Thanks to the magical time warp created by long lead times in the magazine world, we are barely getting feedback from the April relaunch issue right now. Most of it was positive, some of it was expected, and some of you downright hated it. But without a doubt, the new Hot Bike has evoked some type of emotion whether it was good or bad, and to me that is an overwhelming success. The worst reaction to any change is indifference and everyone seems to have an opinion about all the changes.
It seems we have pissed off a few people with the return of the ladies to the pages. We had several comments made on this subject for sure. It’s funny because the Sports Illustrated Swimsuit Issue hit the shelves at about the same time and showed as much, and in some cases MORE, skin than our very magazine you’re holding! I’ve never made excuses about capturing pictures of the female form and it’s been my calling in the magazine world for more than a decade. So go ahead and put the blame on me when your ol’ lady is bitchin’ at you because the former bike mag has now been destroyed with tiny pictures that can be found anywhere in the real world by opening a magazine, turning on a TV, or surfing the web.
I’m now approaching a full year as editor of the world’s best American V-twin magazine and am learning that the world of American iron is separated by many different boundaries when it comes to bike styles. This didn’t come as a shock to me in any way, as most magazines are continuously under scrutiny for not showing enough of a certain type of bike, whether it be too core, too expensive, a trailer queen, or too junky. If you put a trailer queen on the cover, people want real rides. If you put a real ride on the cover, people want the unattainable. My goal has always been to feature bikes much like a bell curve. There should be bikes that you can build at home with simple bolt-ons put together with basic tools, bikes that a good shop can build with more expertise and know-how, and bikes that are outrageous and over the top with a supermodel perched atop. These serve as inspiration and targets for “Why did they do that?” All of these have a place in a magazine and all are deserving of a chance to be printed in the pages.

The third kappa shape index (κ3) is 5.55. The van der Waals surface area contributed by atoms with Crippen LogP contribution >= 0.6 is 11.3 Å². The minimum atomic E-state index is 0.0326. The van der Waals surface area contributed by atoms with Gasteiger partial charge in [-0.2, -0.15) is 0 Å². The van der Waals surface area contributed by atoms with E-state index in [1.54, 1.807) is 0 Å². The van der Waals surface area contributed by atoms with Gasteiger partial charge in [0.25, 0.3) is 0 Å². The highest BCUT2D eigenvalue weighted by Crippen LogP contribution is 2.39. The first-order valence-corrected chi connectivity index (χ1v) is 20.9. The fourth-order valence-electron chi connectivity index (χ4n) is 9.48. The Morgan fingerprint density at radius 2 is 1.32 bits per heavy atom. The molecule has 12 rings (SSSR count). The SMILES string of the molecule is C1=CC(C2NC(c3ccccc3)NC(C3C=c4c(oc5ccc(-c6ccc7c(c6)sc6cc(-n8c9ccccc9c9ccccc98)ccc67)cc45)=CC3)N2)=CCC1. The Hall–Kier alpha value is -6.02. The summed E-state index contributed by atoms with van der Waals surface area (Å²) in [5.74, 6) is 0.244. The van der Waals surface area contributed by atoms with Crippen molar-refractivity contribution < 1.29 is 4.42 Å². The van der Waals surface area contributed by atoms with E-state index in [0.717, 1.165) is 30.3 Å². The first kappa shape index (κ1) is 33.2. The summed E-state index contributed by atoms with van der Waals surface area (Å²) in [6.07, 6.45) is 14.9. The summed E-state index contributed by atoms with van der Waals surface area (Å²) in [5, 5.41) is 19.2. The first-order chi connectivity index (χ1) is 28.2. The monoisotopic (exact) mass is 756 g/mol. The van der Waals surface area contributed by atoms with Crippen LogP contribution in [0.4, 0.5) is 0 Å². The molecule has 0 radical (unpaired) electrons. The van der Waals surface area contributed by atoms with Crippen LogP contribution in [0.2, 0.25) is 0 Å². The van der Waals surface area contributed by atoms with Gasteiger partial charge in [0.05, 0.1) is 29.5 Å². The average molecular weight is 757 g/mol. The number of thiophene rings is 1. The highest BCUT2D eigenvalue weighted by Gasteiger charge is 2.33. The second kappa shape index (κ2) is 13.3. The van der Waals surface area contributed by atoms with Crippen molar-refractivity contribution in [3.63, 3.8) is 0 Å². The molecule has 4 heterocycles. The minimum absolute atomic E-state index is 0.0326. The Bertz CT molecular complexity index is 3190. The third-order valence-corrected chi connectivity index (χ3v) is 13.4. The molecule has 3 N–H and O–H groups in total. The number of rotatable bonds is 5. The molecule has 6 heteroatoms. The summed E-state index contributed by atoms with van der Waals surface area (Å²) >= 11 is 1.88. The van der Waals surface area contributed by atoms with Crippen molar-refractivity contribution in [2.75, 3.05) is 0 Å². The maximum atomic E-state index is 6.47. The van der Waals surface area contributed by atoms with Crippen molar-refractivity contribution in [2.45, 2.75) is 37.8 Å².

The true core of any build, regardless of make, cost, type, or color, is the bond shared by all bikers. In the real world, it’s us against them screaming down the road in their metal-covered four-wheelers. The mom in the minivan doesn’t care how much your bike costs or what type of motor you have between the framerails. She doesn’t see any of that … literally.
With this the being the June issue, it means you only have a few months to make plans to hit the inaugural Hot Bike Power Tour. This tour is meant to be a uniting of bikers and an invitation to all riders to show up, shut up, and ride together. It’s the memories made with friends that separates two-wheelers from four-wheelers, and here’s your chance to make some lasting ones with us. Check out hotbikeweb.com for more information and let’s get back to the basics of riding. Who’s with me?
“Without a doubt, the new Hot Bike has evoked some type of emotion whether it was good or bad, and to me that is an overwhelming success.”